2009 Turner Prize

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The four nominees for the Tate gallery's 2009 Turner Prize were Enrico David, Roger Hiorns, Lucy Skaer and Richard Wright . The award went to Richard Wright on 7 December 2009 winning him the £25,000 prize ($41,000, 28,000 EUR).[1][2][3] The Turner jury said in a statement that they "admired the profound originality and beauty of Wright's work."[3] The other shortlisted nominees each won £5,000.[2]

The chairman of the jury was Tate Britain director, Stephen Deuchar. The judges were Jonathan Jones (art critic for The Guardian), Charles Esche (director of the Van Abbemuseum in Eindhoven, Doctor Andrea Schlieker (Curator Folkestone Triennial) and Mariella Frostrup (broadcaster).[4]


An exhibition of work by the nominees was shown at Tate Britain from 6 October 2009 to 3 January 2010.[5]

The Turner Prize is awarded for a show by the artist in the previous year.[6] When nominees are told of their nomination they then prepare exhibits for the Turner Prize exhibition, often at short notice.[6] As such, the Turner Prize exhibition may not feature the works for which the artist was initially nominated by the judges.[6] However the Turner Prize exhibition tends to be the basis on which public and press judge the artist's worthiness for nomination.[6]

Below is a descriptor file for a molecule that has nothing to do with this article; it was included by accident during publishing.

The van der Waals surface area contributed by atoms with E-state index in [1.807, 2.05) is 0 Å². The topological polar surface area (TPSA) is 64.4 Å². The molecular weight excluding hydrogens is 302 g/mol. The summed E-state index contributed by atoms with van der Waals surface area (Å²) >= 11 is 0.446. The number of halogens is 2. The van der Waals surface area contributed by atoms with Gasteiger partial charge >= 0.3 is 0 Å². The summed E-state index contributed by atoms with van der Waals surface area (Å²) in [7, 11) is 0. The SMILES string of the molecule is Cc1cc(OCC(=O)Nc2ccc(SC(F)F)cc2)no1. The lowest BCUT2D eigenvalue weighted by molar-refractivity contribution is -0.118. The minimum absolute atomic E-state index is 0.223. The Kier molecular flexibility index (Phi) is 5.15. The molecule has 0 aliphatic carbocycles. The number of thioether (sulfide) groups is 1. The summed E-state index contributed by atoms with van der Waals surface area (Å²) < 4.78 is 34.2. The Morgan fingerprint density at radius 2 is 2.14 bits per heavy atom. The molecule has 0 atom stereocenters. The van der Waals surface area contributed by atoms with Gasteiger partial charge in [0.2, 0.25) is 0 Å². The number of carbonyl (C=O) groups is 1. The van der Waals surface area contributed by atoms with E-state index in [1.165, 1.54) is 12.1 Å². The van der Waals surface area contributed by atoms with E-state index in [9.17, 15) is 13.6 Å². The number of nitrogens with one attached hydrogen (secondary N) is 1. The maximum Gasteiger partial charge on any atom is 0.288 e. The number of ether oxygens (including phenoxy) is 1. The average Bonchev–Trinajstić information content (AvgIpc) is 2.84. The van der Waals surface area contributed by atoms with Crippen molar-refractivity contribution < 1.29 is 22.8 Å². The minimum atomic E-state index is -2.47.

There were four nominees for the prize (chosen from a long-list of 19 artists),[7] announced on Tuesday 28 April 2009:[8]

Works and press coverage[edit]

Enrico David[edit]

    • Absuction Cardigan or How Do You Love Dzzzzt By Mammy?
      • A papier mache egg shaped man on rocking chair legs with a photo of the artist's face stuck on.,[11] (External image)
    • Bulbous Marauder
    • Bulbous Marauder 2
      • A face looks down as seen between the parted legs of someone in harlequin costume. (External image)
    • Wayne Shire
    •  ?
      • "A glimpse at a gay man's bottom".[12]
    •  ?
      • "the face of Kenneth Williams thrown into a boot".[12]

The artist says:

  • "I see the potential of the creative process as a representation of a new language to be simultaneously constructed and discovered, on the basis of pre-existing aesthetic and cultural templates."[13]

The critics said:

  • "[his work] has never touched, moved or done more than mildly irritate me."[14] - Adrian Searle, The Guardian
  • "a brilliant painter, strange and disturbing, definitely not safe or conventional, one of the most exciting, troubling artists of our time."[7] - Jonathan Jones, The Guardian